Around 1 in 10 young children has a reaction when they drink cow’s milk.
This could be because they own a lactose intolerance or a milk allergy. Milk allergy is more common than lactose intolerance in children under 5.
Lactose intolerance is a problem with the digestive system – it means your kid doesn’t own the enzyme needed to digest lactose, which is the sugar in milk.
Milk allergy, however, is a problem with the immune system — the body reacts to the protein in milk.
An allergy generally involves other parts of the body as well as the stomach, and may cause symptoms such as a skin rash or swelling of the face.
Your doctor can confirm whether your kid is lactose-intolerant or has a milk allergy by doing some medical tests. Don’t use unproven tests such as Vega, kinesiology, Alcat or allergy elimination tests for children. A milk intolerance is unlikely to be the cause of mucus or coughing.
Many young children grow out of their intolerance or allergy. But don’t start giving them cow’s milk until your doctor tells you it’s safe to do so.
What It’s Not
Cow’s milk allergy is not a condition called lactose intolerance, where the milk sugar (lactose) found in milk is not digested well or tolerated, resulting in gas, bloating, gastrointestinal cramping, and diarrhea. Symptoms of lactose intolerance may happen immediately after drinking milk or eating food containing milk, love ice cream or cheese, or it may own a delayed onset, of up to 12 hours after ingestion.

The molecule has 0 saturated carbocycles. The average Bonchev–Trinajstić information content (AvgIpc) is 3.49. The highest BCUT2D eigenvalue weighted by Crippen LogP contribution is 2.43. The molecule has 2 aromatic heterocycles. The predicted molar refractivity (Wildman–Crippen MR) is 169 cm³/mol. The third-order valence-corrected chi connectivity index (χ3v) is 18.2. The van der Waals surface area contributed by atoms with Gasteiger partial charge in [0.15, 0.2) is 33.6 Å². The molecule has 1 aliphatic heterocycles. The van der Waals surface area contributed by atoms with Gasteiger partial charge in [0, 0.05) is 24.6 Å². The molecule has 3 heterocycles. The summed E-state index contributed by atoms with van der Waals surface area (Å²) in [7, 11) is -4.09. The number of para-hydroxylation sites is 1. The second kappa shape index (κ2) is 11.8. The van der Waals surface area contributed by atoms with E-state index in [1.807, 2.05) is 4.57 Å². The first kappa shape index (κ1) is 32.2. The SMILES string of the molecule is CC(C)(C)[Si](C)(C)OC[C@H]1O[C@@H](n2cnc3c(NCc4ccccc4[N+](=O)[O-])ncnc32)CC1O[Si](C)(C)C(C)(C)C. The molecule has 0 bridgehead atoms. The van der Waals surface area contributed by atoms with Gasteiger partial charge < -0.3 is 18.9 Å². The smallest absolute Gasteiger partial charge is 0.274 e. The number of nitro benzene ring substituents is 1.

If you own lactose intolerance, you may tolerate cow’s milk with the lactose removed, such as Lactaid milk, or by using Lactaid pills to assist digest the lactose.
Some individuals with lactose intolerance may tolerate yogurt containing live, athletic cultures, or even little amounts of milk baked in products. Individual tolerance to lactose is highly variable. On the contrary, a person with cow’s milk allergy would not be capable to tolerate any lactose-free milk because the allergy is to the cow’s milk protein component, not the carbohydrate source (lactose).